- “The importance of grid resilience during severe storm conditions” • With increasingly powerful storms, the Dominican Republic set a surprising example during September’s storms. It used battery-based energy storage to keep its grid operating, despite damage to power lines and 40% of its generating assets being forced offline. [pv magazine USA]
- Massive insect population declines indicate we are “currently on course for ecological Armageddon,” one scientist said. The causes are unknown, but one likely culprit is widespread use of pesticides. A recent UN report has denounced using pesticides on such a massive scale and claims they kill 200,000 people annually. [CleanTechnica]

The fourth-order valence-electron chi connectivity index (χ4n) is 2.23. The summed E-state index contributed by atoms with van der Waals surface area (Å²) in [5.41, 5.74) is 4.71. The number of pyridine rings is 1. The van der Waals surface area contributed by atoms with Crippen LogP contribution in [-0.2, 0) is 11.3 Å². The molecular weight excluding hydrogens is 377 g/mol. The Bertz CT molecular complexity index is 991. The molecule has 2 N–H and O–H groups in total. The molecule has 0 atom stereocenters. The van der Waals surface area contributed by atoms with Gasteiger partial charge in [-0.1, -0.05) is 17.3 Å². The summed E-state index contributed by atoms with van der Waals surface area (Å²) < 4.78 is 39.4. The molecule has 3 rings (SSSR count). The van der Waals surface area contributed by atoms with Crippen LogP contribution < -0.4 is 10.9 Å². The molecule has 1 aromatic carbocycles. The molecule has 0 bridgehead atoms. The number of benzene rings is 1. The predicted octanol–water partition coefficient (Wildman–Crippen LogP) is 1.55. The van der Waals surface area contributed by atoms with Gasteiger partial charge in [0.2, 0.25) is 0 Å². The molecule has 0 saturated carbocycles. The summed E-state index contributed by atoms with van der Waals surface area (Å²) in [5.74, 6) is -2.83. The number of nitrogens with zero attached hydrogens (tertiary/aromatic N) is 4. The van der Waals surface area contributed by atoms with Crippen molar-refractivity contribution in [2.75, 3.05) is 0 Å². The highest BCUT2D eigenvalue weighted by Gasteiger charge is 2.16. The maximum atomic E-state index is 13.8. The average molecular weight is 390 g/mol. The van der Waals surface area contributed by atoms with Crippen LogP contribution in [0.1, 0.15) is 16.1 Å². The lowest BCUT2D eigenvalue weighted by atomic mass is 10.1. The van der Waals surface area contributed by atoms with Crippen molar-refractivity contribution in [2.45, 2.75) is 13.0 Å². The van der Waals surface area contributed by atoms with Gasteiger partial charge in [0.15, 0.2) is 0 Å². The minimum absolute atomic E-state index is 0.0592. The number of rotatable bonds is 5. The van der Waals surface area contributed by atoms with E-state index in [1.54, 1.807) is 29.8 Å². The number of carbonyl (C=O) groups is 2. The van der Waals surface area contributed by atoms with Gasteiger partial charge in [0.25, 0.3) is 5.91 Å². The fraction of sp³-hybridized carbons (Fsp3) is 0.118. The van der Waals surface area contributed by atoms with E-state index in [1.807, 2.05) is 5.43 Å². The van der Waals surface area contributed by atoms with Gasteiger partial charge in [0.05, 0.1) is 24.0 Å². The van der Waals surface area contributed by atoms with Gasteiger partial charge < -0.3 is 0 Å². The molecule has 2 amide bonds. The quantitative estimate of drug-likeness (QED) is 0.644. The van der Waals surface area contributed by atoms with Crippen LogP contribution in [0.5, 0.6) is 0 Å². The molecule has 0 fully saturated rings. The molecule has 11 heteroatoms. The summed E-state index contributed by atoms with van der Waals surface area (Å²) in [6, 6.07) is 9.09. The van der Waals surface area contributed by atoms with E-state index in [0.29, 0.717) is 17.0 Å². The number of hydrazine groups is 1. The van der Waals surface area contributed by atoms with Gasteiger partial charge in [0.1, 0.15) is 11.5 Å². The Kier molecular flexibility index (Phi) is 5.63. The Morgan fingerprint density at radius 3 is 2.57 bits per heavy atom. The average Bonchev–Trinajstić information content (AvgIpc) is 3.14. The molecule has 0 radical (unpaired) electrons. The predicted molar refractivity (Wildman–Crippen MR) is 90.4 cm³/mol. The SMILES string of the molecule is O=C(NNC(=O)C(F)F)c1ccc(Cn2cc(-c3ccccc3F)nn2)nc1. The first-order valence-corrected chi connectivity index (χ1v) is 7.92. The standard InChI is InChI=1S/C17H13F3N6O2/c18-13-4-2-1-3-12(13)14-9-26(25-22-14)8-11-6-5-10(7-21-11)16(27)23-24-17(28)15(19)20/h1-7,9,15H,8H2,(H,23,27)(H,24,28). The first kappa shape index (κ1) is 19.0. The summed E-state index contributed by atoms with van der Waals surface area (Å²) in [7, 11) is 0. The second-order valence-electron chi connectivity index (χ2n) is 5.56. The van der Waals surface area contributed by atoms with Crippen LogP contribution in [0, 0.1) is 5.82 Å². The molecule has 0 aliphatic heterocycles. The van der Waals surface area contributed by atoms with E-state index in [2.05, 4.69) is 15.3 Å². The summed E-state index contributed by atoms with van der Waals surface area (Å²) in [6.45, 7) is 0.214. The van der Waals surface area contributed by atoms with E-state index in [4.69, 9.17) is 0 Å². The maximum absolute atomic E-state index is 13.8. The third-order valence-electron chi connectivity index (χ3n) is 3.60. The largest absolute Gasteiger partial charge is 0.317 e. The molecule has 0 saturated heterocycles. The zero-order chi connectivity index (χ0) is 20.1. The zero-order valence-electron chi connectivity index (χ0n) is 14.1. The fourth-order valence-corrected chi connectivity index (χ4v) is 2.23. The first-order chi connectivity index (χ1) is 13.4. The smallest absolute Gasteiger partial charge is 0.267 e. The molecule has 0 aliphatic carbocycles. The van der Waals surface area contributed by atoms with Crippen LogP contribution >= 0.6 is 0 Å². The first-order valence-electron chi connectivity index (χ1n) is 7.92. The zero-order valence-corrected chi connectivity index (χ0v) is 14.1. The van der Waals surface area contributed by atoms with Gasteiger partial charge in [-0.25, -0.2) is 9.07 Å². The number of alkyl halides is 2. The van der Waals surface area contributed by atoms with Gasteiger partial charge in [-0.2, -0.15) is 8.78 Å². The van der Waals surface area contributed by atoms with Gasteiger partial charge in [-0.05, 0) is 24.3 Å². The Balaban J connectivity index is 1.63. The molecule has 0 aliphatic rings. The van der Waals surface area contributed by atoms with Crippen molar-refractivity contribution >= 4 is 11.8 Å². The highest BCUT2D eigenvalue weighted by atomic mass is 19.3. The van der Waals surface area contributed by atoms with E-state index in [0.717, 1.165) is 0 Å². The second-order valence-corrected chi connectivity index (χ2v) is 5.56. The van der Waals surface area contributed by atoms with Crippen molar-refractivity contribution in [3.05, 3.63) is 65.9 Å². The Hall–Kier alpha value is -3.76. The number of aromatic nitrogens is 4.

- A government report is sounding an alarm over the threat of costs of climate change. The US government has spent more than $350 billion over the past decade in response to extreme weather and fire events, and the GAO report estimated the US would incur far higher costs as the years progress if global emission rates don’t go down. [CNN]
- According to the Wall Street Journal, Tesla will build its first factory outside the US in the free trade zone outside Shanghai. Under new foreign ownership policy, Tesla will be the sole owner of the factory. If the market for electric cars continues to soar, as Chinese officials hope they will, Tesla could open more factories in China in the future. [Gas 2.0]
- A national solar energy company is betting nearly $1 billion on an Oregon development spree, including five new solar farms. Cypress Creek Renewables, a developer that sells electricity to utility companies and already operates seven PV sites in the state, is building farms near Salem, Silverton, Gervais, Turner, and Grand Ronde. [Bend Bulletin]
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